Even though we talk improving profitability, and our customers benefit from the profitable new ideas we help them generate, or generate for them, there are still plenty of innovative ideas which, when invented, have no connection to profitability. There are plenty of excellent ideas. Not all of them can be viable businesses.
This does not mean that the ideas are bad, the market may simply not exist yet, or the market exists but we haven’t been able to identify it yet, or its a product which is so new and radical that it can create its own demand (think iPhone – which was veiled in a shroud of secrecy in its beginnings).
Many visionary startup founders come up with their ideas too early. Maybe it’s just not a viable idea yet.
There are plenty of very profitable companies out there today which had nothing when they started. They had zero revenues, no market to identify, and some even had no business model. Many of them looked to drive traction first, then eventually figure out their business model. The list of these companies is long – Twitter, Flickr, Google, Snapchat, Instagram among them, had not figured out a market that would pay them for the service.
In the case of Twitter, it was a skunkworks project, born from a podcasting company called Odeo. When Twitter launched, it was supposed to be a tool to allow podcasters to alert listeners that they had a new show available. None of these high flyers were looking at profitability day one – some of then took years to figure out their business model and make money – but make money they did, and now they are giant multi-billion dollar companies.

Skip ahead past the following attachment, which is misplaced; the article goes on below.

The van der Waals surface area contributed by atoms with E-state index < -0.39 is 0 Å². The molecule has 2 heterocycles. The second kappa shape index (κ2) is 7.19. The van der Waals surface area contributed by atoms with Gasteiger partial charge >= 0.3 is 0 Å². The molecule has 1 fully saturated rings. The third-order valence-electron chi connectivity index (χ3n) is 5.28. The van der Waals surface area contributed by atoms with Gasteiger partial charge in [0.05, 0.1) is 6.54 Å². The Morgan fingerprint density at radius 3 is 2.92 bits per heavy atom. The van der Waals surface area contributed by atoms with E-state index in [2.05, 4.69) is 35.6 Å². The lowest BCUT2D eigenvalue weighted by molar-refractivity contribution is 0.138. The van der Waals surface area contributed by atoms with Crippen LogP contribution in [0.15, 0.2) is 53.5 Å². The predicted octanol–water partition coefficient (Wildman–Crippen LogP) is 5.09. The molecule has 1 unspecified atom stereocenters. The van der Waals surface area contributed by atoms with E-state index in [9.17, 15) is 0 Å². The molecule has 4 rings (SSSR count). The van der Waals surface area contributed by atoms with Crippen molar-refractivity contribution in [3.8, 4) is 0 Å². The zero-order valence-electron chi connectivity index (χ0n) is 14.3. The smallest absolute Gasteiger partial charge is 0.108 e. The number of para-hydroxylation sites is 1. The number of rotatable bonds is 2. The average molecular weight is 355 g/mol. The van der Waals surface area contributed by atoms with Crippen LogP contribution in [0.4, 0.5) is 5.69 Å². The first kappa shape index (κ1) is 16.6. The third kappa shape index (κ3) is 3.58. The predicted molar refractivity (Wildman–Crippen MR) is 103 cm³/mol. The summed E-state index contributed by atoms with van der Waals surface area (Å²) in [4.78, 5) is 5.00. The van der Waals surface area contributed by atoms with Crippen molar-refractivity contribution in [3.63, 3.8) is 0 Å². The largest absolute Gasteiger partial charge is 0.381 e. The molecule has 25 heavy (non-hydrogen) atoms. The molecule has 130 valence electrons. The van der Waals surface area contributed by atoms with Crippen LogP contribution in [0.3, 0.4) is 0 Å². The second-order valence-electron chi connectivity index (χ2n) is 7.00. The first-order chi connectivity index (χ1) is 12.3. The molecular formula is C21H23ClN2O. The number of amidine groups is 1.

So if you look at these highly profitable companies today, and realize that they had no market, no profits and no business model day one, why do we insist that our internally generated crowdsourced innovative new products ideas need to have an immediate prospective ROI, before they are even born? Are we so concerned that we will lose money on a few experiments that everything must have a solid business case to a market that exists today? Most of the best ideas are so innovative that they aren’t even designed for the market of today, but an unknown market of the future.
Why should we insist that our ideas need to go through a rigorous business case process when there are plenty of startups out there just winging it and seeing where things go? If anything, you are a significant corporate enterprise with the many profitable business lines. If anyone has the leeway to experiment with bold new ventures, it’s you. So the question is, are you? If you aren’t, why not? If startup X with very little money can experiment with bold new concepts and harvest a chunk of your customer base, why can’t you? You are much better suited to propose and fund these mini-experiments to see if the ideas have legs or not.
Think about venture capitalists who invest billions in hundreds of companies to get to a few huge winners. Surely you can invest in some of your own employee’s ground-breaking new ideas today.